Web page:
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posted on 29 April 2016

Libya's Collapse Into Chaos Is Not An Argument Against Intervention

from The Conversation

-- this post authored by Aidan Hehir, University of Westminster

Libya is mired in crisis - a "shit show" according to President Obama. Many have declared that the 2011 intervention shouldn't have been launched , and that the Libya campaign is reason enough to put an end to the practice of "humanitarian intervention".

These arguments are superficially convincing, but they presume a counterfactual history with little supporting evidence - and ultimately amount to an intellectual dead end.

Critiques of the intervention in Libya generally hinge - though not always explicitly - on a key tenet of the "just war" tradition: "reasonable prospects of success". This holds that force should only be used if, on the basis of available knowledge, it will not make a situation worse. Events in Libya since 2011, critics argue, show that this standard was not met.

But this argument overlooks the fact that contemporary critics have a distinct advantage over those who supported intervention in March 2011 - the benefit of hindsight.

In March 2011, there was unprecedented global consensus on the need to act, with the UN Security Council, regional organisations, and the anti-Gaddafi rebels all supportive of the intervention. Evidence at the time suggested that not acting would have led to an escalation in suffering, especially given Gaddafi's threat to "show no mercy" on the eve of an attack on the rebel stronghold of Benghazi.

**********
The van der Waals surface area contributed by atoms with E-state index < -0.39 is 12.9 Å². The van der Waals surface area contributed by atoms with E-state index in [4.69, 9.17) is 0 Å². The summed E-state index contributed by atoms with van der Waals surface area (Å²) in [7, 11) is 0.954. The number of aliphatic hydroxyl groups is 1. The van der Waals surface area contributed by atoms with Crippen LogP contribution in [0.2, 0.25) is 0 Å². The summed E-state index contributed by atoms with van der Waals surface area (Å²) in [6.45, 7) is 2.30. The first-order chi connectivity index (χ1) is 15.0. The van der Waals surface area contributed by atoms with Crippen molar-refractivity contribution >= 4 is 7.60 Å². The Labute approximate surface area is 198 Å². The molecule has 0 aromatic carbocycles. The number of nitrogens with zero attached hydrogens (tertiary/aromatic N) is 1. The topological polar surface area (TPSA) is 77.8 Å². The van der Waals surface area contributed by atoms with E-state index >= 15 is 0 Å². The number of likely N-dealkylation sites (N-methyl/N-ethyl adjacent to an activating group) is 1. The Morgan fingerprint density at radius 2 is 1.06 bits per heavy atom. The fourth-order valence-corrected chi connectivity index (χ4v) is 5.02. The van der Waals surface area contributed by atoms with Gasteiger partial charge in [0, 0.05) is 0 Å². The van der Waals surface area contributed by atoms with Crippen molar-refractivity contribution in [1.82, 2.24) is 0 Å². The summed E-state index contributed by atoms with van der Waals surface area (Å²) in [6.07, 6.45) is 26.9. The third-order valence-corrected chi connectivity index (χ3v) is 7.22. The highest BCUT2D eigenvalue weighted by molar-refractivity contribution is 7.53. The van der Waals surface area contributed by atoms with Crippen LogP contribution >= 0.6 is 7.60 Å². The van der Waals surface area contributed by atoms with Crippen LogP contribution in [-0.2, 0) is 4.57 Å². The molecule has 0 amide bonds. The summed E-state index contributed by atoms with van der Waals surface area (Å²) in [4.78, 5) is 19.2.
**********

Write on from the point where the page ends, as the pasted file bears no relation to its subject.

Much of the contemporary criticism, however, presumes a counterfactual historical narrative where intervention did not occur and the situation in Libya did not degenerate. Though obviously a possibility, proponents of this view must advance some basis for this presumption; few in fact do.

Libya is today plagued by civil war, governmental collapse and the increased presence of Islamic State. Would declining to intervene have prevented this? Unchecked oppression by Gaddafi's forces would inevitably have led to the death of civilians, which would probably have inspired the rebels to fight on.

With the financial and military support of regional allies opposed to Gaddafi, the east of the country - long hostile to rule from the capital Tripoli - would no doubt have remained a zone of conflict. This would have led to the weakening of the central state, infrastructural collapse and lawlessness. It is surely likely that IS would have sought to exploit this situation, just as it has now.

Indeed, Syria is experiencing the same problems as Libya's on more a horrific scale. Can we be sure that non-intervention would not have precipitated a Syria-like scenario in Libya?

First, do no harm?

The idea that because the intervention in Libya failed, intervention more generally should never again be launched without a guarantee of success is also flawed. This argument fails to appreciate the distinction between doing the wrong thing and doing the right thing in the wrong way.